Breastfeeding can lower risk of maternal high BP: Study
Hypertension is relatively common in pregnancy and lactation may be a means through pregnancy-related vascular risk factors
Breast milk not only provides nutrition to babies but also protects mothers from developing high blood pressure (BP) for longer-term, suggests a study.
Hypertension is relatively common in pregnancy and lactation may be a means through pregnancy-related vascular risk factors including chronic hypertension, gestational hypertension, and preeclampsia could be mitigated.
The findings by researchers Eliana Bonifacino from Montefiore Hospital, in Pennsylvania, US, showed that breastfeeding for as short as one to four months can decrease the risk of high BP in nursing mothers, as well as protect them across an extended follow-up of years up to decades.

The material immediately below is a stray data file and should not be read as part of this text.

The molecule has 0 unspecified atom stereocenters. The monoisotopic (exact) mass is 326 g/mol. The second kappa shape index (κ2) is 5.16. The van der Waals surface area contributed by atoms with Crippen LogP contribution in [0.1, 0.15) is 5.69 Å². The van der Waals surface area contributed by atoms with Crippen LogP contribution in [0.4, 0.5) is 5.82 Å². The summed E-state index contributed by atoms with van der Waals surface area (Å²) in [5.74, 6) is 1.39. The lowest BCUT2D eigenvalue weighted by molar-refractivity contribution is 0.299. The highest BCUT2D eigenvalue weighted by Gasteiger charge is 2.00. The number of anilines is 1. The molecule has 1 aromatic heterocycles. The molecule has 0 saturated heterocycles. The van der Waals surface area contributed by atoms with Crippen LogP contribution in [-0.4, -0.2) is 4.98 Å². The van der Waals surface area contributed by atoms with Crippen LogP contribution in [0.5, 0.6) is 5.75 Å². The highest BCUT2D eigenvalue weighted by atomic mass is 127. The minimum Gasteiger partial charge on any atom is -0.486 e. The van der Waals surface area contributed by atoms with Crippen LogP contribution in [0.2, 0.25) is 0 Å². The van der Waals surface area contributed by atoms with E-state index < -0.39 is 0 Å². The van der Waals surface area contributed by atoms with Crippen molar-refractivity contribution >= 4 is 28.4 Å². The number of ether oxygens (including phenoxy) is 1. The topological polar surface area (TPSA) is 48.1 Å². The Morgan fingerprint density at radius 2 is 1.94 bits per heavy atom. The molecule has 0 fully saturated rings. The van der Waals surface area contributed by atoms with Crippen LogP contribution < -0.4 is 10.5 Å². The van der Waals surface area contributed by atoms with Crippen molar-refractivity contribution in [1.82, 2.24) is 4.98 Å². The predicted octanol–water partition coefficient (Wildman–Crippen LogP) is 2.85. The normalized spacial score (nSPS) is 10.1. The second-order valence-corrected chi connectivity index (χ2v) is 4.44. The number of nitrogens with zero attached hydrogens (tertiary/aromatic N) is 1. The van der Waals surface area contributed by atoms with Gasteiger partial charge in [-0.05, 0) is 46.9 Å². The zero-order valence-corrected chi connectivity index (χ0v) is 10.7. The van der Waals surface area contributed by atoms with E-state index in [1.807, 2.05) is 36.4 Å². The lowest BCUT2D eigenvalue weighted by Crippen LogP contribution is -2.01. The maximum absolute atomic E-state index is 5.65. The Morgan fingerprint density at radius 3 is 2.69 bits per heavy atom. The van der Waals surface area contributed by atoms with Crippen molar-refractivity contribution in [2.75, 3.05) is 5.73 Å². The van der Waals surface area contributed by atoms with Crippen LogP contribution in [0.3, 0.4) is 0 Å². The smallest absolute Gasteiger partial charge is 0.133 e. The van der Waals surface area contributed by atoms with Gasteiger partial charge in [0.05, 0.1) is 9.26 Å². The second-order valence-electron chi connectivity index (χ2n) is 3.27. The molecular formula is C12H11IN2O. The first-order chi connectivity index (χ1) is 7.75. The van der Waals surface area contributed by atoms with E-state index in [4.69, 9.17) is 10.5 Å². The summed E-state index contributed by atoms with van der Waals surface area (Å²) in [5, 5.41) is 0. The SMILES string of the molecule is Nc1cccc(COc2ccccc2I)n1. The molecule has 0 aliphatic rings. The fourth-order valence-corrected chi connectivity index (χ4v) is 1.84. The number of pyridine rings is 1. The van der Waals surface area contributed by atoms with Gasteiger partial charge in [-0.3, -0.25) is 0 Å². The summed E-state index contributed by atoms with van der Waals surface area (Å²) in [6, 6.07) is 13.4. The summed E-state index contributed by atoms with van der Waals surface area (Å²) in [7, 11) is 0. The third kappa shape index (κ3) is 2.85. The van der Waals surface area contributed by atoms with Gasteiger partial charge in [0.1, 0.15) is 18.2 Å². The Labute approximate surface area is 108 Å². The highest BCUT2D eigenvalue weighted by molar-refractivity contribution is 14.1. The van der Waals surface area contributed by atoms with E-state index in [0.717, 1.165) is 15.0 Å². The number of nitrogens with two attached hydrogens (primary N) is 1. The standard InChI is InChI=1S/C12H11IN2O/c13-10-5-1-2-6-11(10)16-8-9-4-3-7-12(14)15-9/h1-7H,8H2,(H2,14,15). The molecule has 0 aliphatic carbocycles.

Among 15 studies reviewed that had a longer-term follow-up, 67 per cent of those evaluated for elevated blood pressure--and 100 per cent of the studies that assessed for an outcome of hypertension--showed a protective association with lactation, the researchers reported in the paper published in the journal Breastfeeding Medicine.
"Once again, it is confirmed that breastfeeding provides major health benefits not only to the infant but, also, no less so, to the nursing mother," said Arthur I. Eidelman, Editor-in-Chief of Breastfeeding Medicine.
Lactation is protective against many risk factors for cardiovascular disease, Type-2 diabetes in addition to benefits seen with as little as one month of the process, according to the study.
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